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“Once it is out of his hand the artist has no control
over the way a viewer will perceive the work.
Different people
will understand the same thing
in a different way.”
— Sol LeWitt

One of my proudest accomplishments is my collaboration in the design, illustration, and production of the chapbook, “Stories From the Ruins,” a series of 16 poems about the events of 9/11. The handbound, hardcover limited edition is the first collaboration between Another GridKid Production (my graphics production studio) and the writer, Lee Kottner.

The 16 poems are a meditation on the site of the Towers itself, what they and the lives entwined with them represented, and what they came to represent both during and after their destruction. Comprising both elegies for the victims and stark, evocative descriptions of what we saw as it happened; the process of making sense of a senseless act; and the observed acts of search and rescue, recovery, mourning, the sixteen poems are both deeply personal and yet universal. They speak to the common experience of New Yorkers, and others who have suffered similar acts of violence.

“Stories From the Ruins” is part of the permanent collection of the Graphic Arts Department at the Detroit Institute of Arts and was included in their exhibit, What’s New in Graphic Arts: Prints and Drawings Acquired Since 2000 November 2003-March 2004. “Ruins” is also included in MoMA’s Franklin Furnace Archives Collection.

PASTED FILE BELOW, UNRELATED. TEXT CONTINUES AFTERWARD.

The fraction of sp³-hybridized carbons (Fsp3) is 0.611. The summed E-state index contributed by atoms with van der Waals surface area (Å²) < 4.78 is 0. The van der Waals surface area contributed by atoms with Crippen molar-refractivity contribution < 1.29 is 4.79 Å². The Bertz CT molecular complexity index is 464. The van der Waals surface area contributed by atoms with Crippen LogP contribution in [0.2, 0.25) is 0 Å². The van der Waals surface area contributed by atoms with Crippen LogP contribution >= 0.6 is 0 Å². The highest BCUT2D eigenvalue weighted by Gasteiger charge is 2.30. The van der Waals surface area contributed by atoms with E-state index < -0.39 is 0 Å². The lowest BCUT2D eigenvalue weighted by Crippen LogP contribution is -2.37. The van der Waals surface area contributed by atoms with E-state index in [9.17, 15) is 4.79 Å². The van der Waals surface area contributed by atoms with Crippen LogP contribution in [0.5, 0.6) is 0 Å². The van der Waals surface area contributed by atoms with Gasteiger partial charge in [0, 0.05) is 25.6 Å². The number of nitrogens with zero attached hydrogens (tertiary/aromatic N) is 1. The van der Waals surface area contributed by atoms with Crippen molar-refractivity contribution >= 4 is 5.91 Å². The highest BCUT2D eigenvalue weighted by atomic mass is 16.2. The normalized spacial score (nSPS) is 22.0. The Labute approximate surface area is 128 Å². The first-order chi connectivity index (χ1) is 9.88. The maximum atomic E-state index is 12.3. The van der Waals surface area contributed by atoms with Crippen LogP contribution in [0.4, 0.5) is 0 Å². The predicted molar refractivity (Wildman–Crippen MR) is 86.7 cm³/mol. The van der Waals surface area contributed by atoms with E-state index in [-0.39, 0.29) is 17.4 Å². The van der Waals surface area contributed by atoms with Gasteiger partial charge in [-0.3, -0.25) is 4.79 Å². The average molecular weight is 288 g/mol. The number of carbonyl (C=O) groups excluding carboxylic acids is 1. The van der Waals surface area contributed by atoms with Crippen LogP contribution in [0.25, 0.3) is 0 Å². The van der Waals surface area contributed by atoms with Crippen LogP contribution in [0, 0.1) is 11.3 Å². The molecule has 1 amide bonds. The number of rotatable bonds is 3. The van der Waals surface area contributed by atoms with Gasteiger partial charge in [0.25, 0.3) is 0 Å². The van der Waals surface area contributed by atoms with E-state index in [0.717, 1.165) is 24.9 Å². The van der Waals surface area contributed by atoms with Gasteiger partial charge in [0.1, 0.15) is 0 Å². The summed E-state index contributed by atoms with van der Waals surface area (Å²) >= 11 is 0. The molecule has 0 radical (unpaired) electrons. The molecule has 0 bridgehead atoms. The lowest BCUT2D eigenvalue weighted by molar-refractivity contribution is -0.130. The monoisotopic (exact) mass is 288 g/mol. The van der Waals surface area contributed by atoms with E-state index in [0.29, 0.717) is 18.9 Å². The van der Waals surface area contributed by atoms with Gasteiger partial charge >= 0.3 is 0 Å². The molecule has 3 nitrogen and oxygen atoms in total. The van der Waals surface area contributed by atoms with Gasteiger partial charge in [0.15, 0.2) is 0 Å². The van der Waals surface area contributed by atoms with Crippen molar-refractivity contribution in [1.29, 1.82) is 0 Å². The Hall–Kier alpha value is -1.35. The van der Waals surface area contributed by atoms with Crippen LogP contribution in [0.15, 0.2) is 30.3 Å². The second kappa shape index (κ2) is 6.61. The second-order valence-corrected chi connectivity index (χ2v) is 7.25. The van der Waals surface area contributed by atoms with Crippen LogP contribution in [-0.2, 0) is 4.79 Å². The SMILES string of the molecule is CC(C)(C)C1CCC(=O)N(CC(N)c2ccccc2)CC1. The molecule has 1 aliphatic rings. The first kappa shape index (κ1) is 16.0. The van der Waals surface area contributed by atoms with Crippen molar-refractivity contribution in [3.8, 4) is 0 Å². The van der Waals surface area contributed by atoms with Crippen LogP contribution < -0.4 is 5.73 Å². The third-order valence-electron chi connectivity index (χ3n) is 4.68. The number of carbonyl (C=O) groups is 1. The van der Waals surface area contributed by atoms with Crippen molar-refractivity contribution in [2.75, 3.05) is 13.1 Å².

A self-published book,“Women of Cubbyhole A to Z,” is a cross between a coffee tablebook, comic book, and a salute to old lesbian pulp fiction titles. It is available through my printer,

Holiday Handouts morphed from making artistic Christmas ornaments and celebrating Beethoven’s birthday. Soon I began making “Holiday Handouts” for more of the standard holidays (Valentine’s, Thanksgiving, Halloween) and once I discovered that there are literally holidays every day of the year, I added more to my output (Bow Tie Day, Polka Dot Day, important elections, etc.).

Last and by no means least, is the section dedicated to the jewelry I made for Louise Nevelson. (We met at one of her openings when I was in college and she took a shine to me and my parents.) Then one day she handed me a shoebox of her small wood sculptures and asked me to make them wearable. Sputtering, I asked which were pins or pendants, which end was up, and what kind of metal she preferred. Her response? “You’re an artist, you’ll know.”

The first batch was successfully received, with a few suggestions. By the second and subsequent batches, she was happy and quiet. All in all, I made approximately 80 pieces for her. We only seriously argued over earrings: I thought the wood and metal collages would be too heavy; she didn’t care. And I actually made one of them into a pair of earrings, figuring who was I to argue with Louise Nevelson?

© 2023 Marcia Gilbert

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